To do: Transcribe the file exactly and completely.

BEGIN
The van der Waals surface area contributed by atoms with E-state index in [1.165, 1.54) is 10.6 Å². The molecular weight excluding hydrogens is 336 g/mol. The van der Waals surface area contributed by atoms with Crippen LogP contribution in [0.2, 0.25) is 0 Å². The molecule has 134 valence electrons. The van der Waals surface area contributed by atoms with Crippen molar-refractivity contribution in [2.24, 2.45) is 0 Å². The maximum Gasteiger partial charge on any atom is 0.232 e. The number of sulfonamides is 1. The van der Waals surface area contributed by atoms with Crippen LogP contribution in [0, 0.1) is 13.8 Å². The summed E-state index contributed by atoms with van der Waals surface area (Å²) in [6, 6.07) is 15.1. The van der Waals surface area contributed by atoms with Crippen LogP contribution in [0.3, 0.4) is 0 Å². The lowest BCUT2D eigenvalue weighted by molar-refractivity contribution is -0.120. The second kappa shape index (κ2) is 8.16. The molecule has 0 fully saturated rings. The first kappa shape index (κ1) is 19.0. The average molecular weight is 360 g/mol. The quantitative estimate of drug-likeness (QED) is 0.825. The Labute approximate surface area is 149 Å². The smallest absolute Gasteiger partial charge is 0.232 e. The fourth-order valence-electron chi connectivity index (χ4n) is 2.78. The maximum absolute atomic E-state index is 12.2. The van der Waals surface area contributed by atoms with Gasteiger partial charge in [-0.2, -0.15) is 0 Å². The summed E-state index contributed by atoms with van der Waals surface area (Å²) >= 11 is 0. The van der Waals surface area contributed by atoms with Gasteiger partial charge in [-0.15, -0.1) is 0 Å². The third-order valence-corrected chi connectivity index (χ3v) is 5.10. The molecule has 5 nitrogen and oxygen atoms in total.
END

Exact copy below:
The van der Waals surface area contributed by atoms with E-state index in [1.165, 1.54) is 10.6 Å². The molecular weight excluding hydrogens is 336 g/mol. The van der Waals surface area contributed by atoms with Crippen LogP contribution in [0.2, 0.25) is 0 Å². The molecule has 134 valence electrons. The van der Waals surface area contributed by atoms with Crippen molar-refractivity contribution in [2.24, 2.45) is 0 Å². The maximum Gasteiger partial charge on any atom is 0.232 e. The number of sulfonamides is 1. The van der Waals surface area contributed by atoms with Crippen LogP contribution in [0, 0.1) is 13.8 Å². The summed E-state index contributed by atoms with van der Waals surface area (Å²) in [6, 6.07) is 15.1. The van der Waals surface area contributed by atoms with Crippen LogP contribution in [0.3, 0.4) is 0 Å². The lowest BCUT2D eigenvalue weighted by molar-refractivity contribution is -0.120. The second kappa shape index (κ2) is 8.16. The molecule has 0 fully saturated rings. The first kappa shape index (κ1) is 19.0. The average molecular weight is 360 g/mol. The quantitative estimate of drug-likeness (QED) is 0.825. The Labute approximate surface area is 149 Å². The smallest absolute Gasteiger partial charge is 0.232 e. The fourth-order valence-electron chi connectivity index (χ4n) is 2.78. The maximum absolute atomic E-state index is 12.2. The van der Waals surface area contributed by atoms with Gasteiger partial charge in [-0.2, -0.15) is 0 Å². The summed E-state index contributed by atoms with van der Waals surface area (Å²) >= 11 is 0. The van der Waals surface area contributed by atoms with Gasteiger partial charge in [-0.15, -0.1) is 0 Å². The third-order valence-corrected chi connectivity index (χ3v) is 5.10. The molecule has 5 nitrogen and oxygen atoms in total.